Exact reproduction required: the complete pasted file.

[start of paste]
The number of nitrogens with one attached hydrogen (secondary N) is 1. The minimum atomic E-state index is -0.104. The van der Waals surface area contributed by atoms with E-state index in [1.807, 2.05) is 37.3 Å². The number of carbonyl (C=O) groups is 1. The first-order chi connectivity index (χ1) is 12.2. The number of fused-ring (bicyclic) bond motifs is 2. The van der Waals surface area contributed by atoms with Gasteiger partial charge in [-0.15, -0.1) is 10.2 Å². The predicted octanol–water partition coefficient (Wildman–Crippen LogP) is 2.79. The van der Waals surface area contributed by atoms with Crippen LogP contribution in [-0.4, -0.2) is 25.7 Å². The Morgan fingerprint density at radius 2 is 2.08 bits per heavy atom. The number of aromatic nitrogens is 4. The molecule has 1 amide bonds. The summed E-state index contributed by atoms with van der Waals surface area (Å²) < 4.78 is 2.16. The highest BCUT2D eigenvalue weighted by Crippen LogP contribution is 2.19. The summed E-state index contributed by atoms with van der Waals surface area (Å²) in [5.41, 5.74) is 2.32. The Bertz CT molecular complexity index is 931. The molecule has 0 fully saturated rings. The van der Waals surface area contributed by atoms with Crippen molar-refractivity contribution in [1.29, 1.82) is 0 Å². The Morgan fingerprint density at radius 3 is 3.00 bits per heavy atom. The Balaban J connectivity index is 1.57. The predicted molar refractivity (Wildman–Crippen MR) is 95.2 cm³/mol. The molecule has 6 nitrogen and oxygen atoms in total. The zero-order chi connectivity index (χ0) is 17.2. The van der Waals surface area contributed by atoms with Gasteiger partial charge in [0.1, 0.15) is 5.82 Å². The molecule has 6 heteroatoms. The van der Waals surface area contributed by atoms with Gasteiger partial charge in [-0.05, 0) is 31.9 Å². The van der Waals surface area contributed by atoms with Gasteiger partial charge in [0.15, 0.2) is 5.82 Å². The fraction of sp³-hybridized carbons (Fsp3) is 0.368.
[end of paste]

The number of nitrogens with one attached hydrogen (secondary N) is 1. The minimum atomic E-state index is -0.104. The van der Waals surface area contributed by atoms with E-state index in [1.807, 2.05) is 37.3 Å². The number of carbonyl (C=O) groups is 1. The first-order chi connectivity index (χ1) is 12.2. The number of fused-ring (bicyclic) bond motifs is 2. The van der Waals surface area contributed by atoms with Gasteiger partial charge in [-0.15, -0.1) is 10.2 Å². The predicted octanol–water partition coefficient (Wildman–Crippen LogP) is 2.79. The van der Waals surface area contributed by atoms with Crippen LogP contribution in [-0.4, -0.2) is 25.7 Å². The Morgan fingerprint density at radius 2 is 2.08 bits per heavy atom. The number of aromatic nitrogens is 4. The molecule has 1 amide bonds. The summed E-state index contributed by atoms with van der Waals surface area (Å²) < 4.78 is 2.16. The highest BCUT2D eigenvalue weighted by Crippen LogP contribution is 2.19. The summed E-state index contributed by atoms with van der Waals surface area (Å²) in [5.41, 5.74) is 2.32. The Bertz CT molecular complexity index is 931. The molecule has 0 fully saturated rings. The van der Waals surface area contributed by atoms with Crippen molar-refractivity contribution in [1.29, 1.82) is 0 Å². The Morgan fingerprint density at radius 3 is 3.00 bits per heavy atom. The Balaban J connectivity index is 1.57. The predicted molar refractivity (Wildman–Crippen MR) is 95.2 cm³/mol. The molecule has 6 nitrogen and oxygen atoms in total. The zero-order chi connectivity index (χ0) is 17.2. The van der Waals surface area contributed by atoms with Gasteiger partial charge in [0.1, 0.15) is 5.82 Å². The molecule has 6 heteroatoms. The van der Waals surface area contributed by atoms with Gasteiger partial charge in [-0.05, 0) is 31.9 Å². The van der Waals surface area contributed by atoms with Gasteiger partial charge in [0.15, 0.2) is 5.82 Å². The fraction of sp³-hybridized carbons (Fsp3) is 0.368.